On the Accuracy of Fixed Sampled and Fixed Width Confidence Intervals Based on the Vertically Weighted Average
Vertically weighted averages perform a bilateral filtering of data, in order to preserve fine details of the underlying signal, especially discontinuities such as jumps (in dimension one) or edges (in dimension two). In homogeneous regions of the domain the procedure smoothes the data by averaging nearby data points to reduce the noise, whereas in inhomogenous regions the neighboring points are only taken into account when their value is close to the current one. This results in a denoised reconstruction or estimate of the true signal without blurring finer details.
This paper addresses the lack of results about the construction and evaluation of confidence intervals based on the vertically weighted average, which is required for a proper statistical evaluation of its estimation accuracy. Based on recent results we discuss and investigate in greater detail fixed sample as well as fixed width (conditional) confidence intervals constructed from this estimator. The fixed width approach allows to specify explicitly the estimator’s accuracy and determines a random sample size to ensure the required coverage probability. This also fixes to some extent the inherent property of the vertically weighted average that its variability is higher in low-density regions than in high-density regions. To estimate the variances required to construct the procedures, we rely on resampling techniques, especially the bootstrap and the jackknife.
Extensive Monte Carlo simulations show that, in general, the proposed confidence intervals are highly reliable in terms of their coverage probabilities for a wide range of parameter settings. The performance can be further increased by the bootstrap.
MSC: 62L10, 62G09, 62G15
The analysis of noisy data, for instance obtained from sensors monitoring a signal, is a well studied but still challenging problem. This especially applies in applications such as brain imaging based on magnetic resonance imaging, where increasing the precision of the physical measurement system, which is given by squids making use of quantum effects to record weak magnetic fields, is very expensive. In other applications the preservation of discontinuities in terms of their heights and/or their locations matters. To reduce the noise one may apply a denoising procedure such as a low pass filter, but this often leads to a blurred signal corresponding to a substantial loss of information. Therefore, if discontinuities such as jumps are expected in the signal, one should apply jump-preserving procedures, which are often called edge-preserving in the literature due to their importance when processing two-dimensional image data. Various approaches have been studied in the literature such as wavelets as studied by , point-wise adaptive approaches proposed by , kernel smoothing, see  and  for its application to image analysis, or jump-preserving regression, , to mention just a few works.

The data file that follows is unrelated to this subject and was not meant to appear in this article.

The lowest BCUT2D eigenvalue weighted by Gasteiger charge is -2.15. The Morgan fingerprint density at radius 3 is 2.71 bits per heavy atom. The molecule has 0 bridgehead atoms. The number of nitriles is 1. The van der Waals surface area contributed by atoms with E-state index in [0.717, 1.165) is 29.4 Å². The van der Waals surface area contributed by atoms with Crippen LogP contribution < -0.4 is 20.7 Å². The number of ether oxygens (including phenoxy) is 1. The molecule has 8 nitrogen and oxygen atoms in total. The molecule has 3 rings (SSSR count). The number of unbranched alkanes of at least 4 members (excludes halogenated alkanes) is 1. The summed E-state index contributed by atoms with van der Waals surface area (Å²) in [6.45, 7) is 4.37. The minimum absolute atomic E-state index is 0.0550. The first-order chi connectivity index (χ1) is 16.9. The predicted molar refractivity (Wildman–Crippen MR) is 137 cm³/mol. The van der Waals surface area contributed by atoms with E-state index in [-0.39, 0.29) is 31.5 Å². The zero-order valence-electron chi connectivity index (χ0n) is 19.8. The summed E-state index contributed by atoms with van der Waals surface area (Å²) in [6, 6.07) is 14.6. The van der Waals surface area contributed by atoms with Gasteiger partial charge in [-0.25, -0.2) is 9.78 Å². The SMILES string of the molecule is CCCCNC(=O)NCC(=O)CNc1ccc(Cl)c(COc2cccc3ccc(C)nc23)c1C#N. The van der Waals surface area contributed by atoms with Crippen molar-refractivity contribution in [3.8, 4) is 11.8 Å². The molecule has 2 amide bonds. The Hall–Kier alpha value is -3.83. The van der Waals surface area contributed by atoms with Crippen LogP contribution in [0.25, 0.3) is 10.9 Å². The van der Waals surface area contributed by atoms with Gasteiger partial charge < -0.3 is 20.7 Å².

A large amount of smoothing statistics aiming at denoising can be (approximately) written as weighted averages of the observations , , attaining values in the range , so that the definition of the weights attached to the data points , , of the corresponding scatterplot matters. In a univariate setting as studied here, the domain space is usually equipped with the distance for ; in higher dimensions the Euclidean distance is the common choice. In order to preserve discontinuities, methods such as the bilateral filter, see , use weights which depend on both the distance in the domain space (horizontal weighting) and the range space (vertical weighting), whereas, for example, local polynomial estimators use weights only depending on the distance in the domain space.
In this article, we focus on a specification of the vertical weighting approach where the weight attached to each observation is a function of its difference to the observation of interest, resulting in a vertically weighted average. This approach has been extended to vertically weighted regressions for image analysis, , and jump-preserving monitoring procedures, see e.g. ,  and . A related clipping median statistic has been investigated in  for a general mixture model. In the present work, we confine our discussion to the univariate setting and study the problem how to evaluate the accuracy of the vertically weighted average in terms of confidence intervals.